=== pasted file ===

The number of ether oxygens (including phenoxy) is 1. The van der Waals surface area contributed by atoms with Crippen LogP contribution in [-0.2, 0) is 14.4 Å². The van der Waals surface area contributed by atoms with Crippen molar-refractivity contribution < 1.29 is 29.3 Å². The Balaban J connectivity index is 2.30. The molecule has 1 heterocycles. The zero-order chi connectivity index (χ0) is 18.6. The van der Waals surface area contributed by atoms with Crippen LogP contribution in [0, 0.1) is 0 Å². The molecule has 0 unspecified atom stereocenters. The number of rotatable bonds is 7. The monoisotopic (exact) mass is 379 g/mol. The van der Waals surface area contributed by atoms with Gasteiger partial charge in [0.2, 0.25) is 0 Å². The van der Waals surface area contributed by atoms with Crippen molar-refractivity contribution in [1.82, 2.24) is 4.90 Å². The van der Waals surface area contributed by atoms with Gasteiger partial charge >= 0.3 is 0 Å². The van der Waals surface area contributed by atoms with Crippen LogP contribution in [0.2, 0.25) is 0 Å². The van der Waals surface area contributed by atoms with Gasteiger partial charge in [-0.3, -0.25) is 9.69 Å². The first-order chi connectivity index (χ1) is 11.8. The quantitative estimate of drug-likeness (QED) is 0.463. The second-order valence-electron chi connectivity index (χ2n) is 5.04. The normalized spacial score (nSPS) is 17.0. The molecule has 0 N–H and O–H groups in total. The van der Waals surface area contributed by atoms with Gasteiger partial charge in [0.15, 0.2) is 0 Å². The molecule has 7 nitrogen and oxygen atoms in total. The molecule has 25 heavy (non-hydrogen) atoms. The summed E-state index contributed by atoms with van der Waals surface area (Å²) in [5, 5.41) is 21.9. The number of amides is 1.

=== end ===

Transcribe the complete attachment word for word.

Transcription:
The number of ether oxygens (including phenoxy) is 1. The van der Waals surface area contributed by atoms with Crippen LogP contribution in [-0.2, 0) is 14.4 Å². The van der Waals surface area contributed by atoms with Crippen molar-refractivity contribution < 1.29 is 29.3 Å². The Balaban J connectivity index is 2.30. The molecule has 1 heterocycles. The zero-order chi connectivity index (χ0) is 18.6. The van der Waals surface area contributed by atoms with Crippen LogP contribution in [0, 0.1) is 0 Å². The molecule has 0 unspecified atom stereocenters. The number of rotatable bonds is 7. The monoisotopic (exact) mass is 379 g/mol. The van der Waals surface area contributed by atoms with Gasteiger partial charge in [0.2, 0.25) is 0 Å². The van der Waals surface area contributed by atoms with Crippen molar-refractivity contribution in [1.82, 2.24) is 4.90 Å². The van der Waals surface area contributed by atoms with Gasteiger partial charge >= 0.3 is 0 Å². The van der Waals surface area contributed by atoms with Crippen LogP contribution in [0.2, 0.25) is 0 Å². The van der Waals surface area contributed by atoms with Gasteiger partial charge in [-0.3, -0.25) is 9.69 Å². The first-order chi connectivity index (χ1) is 11.8. The quantitative estimate of drug-likeness (QED) is 0.463. The second-order valence-electron chi connectivity index (χ2n) is 5.04. The normalized spacial score (nSPS) is 17.0. The molecule has 0 N–H and O–H groups in total. The van der Waals surface area contributed by atoms with Gasteiger partial charge in [0.15, 0.2) is 0 Å². The molecule has 7 nitrogen and oxygen atoms in total. The molecule has 25 heavy (non-hydrogen) atoms. The summed E-state index contributed by atoms with van der Waals surface area (Å²) in [5, 5.41) is 21.9. The number of amides is 1.